Start talking about MMA in Sweden, and the two words “Mad Dog” are sure to follow. The nickname of the Iranian-born Reza Madadi conjures up colorful images of exotic belly dancers during ring entrances, intense and unpredictable weigh-in showdowns, and an iconic flex pose.
“I don’t want to be like everyone else.”
In an exclusive interview, MMA Viking looks behind curtains of the “Mad Dog” show and gets to know the man Reza Madadi.
Madadi was born in Teheran, the capital of Iran in 1980, and moved to Sweden at the age of 12. Madadi started training wrestling in his new land at the age of 15 where he found friends and camaraderie by training clinch ties and takedowns on the mats in Stockholm.
“Since I was a kid, I always wanted to be an athlete. A soccer player or a wrestler.”
“Martin Lidberg was my hero growing up” Madadi tells MMA Viking from Stockholm, after recent travels to Iran and US. Madadi is able to he rattle-off accomplishments of the Greco-roman wrestler like those of his own, “an Olympian in 1996, 2000, and 2004, and World Champion in 2003 at 96 kilos” he says proudly.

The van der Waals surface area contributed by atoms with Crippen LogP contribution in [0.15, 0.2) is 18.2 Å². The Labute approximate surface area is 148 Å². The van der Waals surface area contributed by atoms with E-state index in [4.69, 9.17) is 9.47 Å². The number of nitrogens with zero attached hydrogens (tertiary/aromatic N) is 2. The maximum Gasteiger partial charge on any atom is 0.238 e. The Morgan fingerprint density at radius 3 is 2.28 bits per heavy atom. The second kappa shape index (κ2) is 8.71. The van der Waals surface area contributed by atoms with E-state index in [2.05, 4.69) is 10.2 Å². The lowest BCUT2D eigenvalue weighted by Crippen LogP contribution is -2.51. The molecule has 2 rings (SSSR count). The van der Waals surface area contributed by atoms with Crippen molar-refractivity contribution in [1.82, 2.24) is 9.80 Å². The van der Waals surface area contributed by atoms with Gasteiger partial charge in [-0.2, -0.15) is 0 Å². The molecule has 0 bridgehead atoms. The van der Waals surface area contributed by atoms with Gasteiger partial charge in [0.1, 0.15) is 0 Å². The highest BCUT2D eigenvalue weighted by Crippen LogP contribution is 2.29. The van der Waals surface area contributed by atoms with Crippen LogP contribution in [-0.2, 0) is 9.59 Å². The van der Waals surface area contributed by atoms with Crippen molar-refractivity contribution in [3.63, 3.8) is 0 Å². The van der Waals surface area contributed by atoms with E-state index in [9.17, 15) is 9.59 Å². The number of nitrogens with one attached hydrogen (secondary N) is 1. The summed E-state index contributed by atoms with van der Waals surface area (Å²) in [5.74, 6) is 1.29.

When talking about wrestling, Madadi also talks about another hero in Ara Abrahamian, who also “has a great interest in MMA” –the two time Olympic medalist remains a staple at all of Madadi’s fights.
Madadi went on to compete in grappling events in Sweden and throughout Europe as a teen and into his twenty’s. He won several tournaments including Tegelsvinget, Heby (2002), Swedish Championships in Freestyle, Lidköping (2002), Kalle Mäkisen, Finland (2003), Robbans Cup, Lidköping (2003), and the Swedish Championships in Freestyle, Oskarshamn (2003). This base in wrestling is a major influence in Madadi’s aggressive fighting style today, with a mix of punches setting up classic double-leg takedowns.
“I want people to remember me as a skilled, kind, and humble fighter.”
He transitioned to MMA from wrestling in 2006, the same year he picked up the nickname “Mad Dog”. Although, one would assume it came directly from an outlandish persona, but the name actually came from his long-time manager Manos Terzitane.
Madadi recalls the day when Terzitane came to the gym, who was in need of a nickname name for his upcoming professional debut. “You look like a dog” Madadi recalls Terzitane telling him, as he searched for possible options. Although Madadi is known for his memorable facial hair, he reminds me “I had a shaved head at the time”. Finishing off the nickname, Terzitane put together the first three letters of MADadadi with “DOG”, and “MAD DOG” was born.
“Losses are the bridge to the victory.”